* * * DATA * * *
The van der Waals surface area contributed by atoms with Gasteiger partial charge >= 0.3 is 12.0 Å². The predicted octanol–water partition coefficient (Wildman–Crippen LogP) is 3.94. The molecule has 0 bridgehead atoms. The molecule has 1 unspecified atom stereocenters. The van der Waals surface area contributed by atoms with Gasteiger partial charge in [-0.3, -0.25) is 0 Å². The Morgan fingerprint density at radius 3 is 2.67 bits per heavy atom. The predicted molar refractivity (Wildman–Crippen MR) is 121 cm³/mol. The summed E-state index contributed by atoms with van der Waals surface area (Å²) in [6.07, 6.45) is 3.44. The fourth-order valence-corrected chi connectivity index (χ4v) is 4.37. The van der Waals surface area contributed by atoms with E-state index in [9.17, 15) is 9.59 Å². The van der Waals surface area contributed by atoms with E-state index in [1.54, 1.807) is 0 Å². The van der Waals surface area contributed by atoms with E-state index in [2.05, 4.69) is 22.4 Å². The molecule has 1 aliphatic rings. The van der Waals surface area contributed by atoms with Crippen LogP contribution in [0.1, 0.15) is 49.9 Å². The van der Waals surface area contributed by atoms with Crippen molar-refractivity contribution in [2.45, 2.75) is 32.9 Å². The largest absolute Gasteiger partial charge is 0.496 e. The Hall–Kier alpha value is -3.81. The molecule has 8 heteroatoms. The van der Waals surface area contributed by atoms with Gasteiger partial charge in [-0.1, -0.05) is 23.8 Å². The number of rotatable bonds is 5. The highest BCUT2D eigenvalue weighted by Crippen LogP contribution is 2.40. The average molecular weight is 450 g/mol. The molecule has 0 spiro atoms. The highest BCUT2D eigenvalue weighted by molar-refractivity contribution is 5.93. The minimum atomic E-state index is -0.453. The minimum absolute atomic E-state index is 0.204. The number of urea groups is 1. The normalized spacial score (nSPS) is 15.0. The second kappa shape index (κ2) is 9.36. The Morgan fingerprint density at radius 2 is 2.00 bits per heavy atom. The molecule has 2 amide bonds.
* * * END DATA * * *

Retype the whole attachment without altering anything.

The van der Waals surface area contributed by atoms with Gasteiger partial charge >= 0.3 is 12.0 Å². The predicted octanol–water partition coefficient (Wildman–Crippen LogP) is 3.94. The molecule has 0 bridgehead atoms. The molecule has 1 unspecified atom stereocenters. The van der Waals surface area contributed by atoms with Gasteiger partial charge in [-0.3, -0.25) is 0 Å². The Morgan fingerprint density at radius 3 is 2.67 bits per heavy atom. The predicted molar refractivity (Wildman–Crippen MR) is 121 cm³/mol. The summed E-state index contributed by atoms with van der Waals surface area (Å²) in [6.07, 6.45) is 3.44. The fourth-order valence-corrected chi connectivity index (χ4v) is 4.37. The van der Waals surface area contributed by atoms with E-state index in [9.17, 15) is 9.59 Å². The van der Waals surface area contributed by atoms with E-state index in [1.54, 1.807) is 0 Å². The van der Waals surface area contributed by atoms with E-state index in [2.05, 4.69) is 22.4 Å². The molecule has 1 aliphatic rings. The van der Waals surface area contributed by atoms with Crippen LogP contribution in [0.1, 0.15) is 49.9 Å². The van der Waals surface area contributed by atoms with Crippen molar-refractivity contribution in [2.45, 2.75) is 32.9 Å². The largest absolute Gasteiger partial charge is 0.496 e. The Hall–Kier alpha value is -3.81. The molecule has 8 heteroatoms. The van der Waals surface area contributed by atoms with Gasteiger partial charge in [-0.1, -0.05) is 23.8 Å². The number of rotatable bonds is 5. The highest BCUT2D eigenvalue weighted by Crippen LogP contribution is 2.40. The average molecular weight is 450 g/mol. The molecule has 0 spiro atoms. The highest BCUT2D eigenvalue weighted by molar-refractivity contribution is 5.93. The minimum atomic E-state index is -0.453. The minimum absolute atomic E-state index is 0.204. The number of urea groups is 1. The normalized spacial score (nSPS) is 15.0. The second kappa shape index (κ2) is 9.36. The Morgan fingerprint density at radius 2 is 2.00 bits per heavy atom. The molecule has 2 amide bonds.